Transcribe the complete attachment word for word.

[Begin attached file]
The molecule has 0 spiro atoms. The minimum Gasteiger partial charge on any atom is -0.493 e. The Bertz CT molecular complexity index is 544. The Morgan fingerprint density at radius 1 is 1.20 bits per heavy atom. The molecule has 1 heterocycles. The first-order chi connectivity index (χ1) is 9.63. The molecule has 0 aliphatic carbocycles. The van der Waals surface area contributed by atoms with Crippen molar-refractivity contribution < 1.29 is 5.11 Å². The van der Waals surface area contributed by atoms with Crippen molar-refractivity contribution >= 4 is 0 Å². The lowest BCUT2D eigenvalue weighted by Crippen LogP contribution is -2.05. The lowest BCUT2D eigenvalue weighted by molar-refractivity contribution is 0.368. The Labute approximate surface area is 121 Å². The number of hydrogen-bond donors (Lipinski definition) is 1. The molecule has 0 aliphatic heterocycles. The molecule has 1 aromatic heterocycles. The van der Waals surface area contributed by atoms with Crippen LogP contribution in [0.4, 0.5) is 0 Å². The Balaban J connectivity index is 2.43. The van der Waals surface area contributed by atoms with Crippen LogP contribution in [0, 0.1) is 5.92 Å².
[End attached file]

The molecule has 0 spiro atoms. The minimum Gasteiger partial charge on any atom is -0.493 e. The Bertz CT molecular complexity index is 544. The Morgan fingerprint density at radius 1 is 1.20 bits per heavy atom. The molecule has 1 heterocycles. The first-order chi connectivity index (χ1) is 9.63. The molecule has 0 aliphatic carbocycles. The van der Waals surface area contributed by atoms with Crippen molar-refractivity contribution < 1.29 is 5.11 Å². The van der Waals surface area contributed by atoms with Crippen molar-refractivity contribution >= 4 is 0 Å². The lowest BCUT2D eigenvalue weighted by Crippen LogP contribution is -2.05. The lowest BCUT2D eigenvalue weighted by molar-refractivity contribution is 0.368. The Labute approximate surface area is 121 Å². The number of hydrogen-bond donors (Lipinski definition) is 1. The molecule has 0 aliphatic heterocycles. The molecule has 1 aromatic heterocycles. The van der Waals surface area contributed by atoms with Crippen LogP contribution in [0.4, 0.5) is 0 Å². The Balaban J connectivity index is 2.43. The van der Waals surface area contributed by atoms with Crippen LogP contribution in [0, 0.1) is 5.92 Å².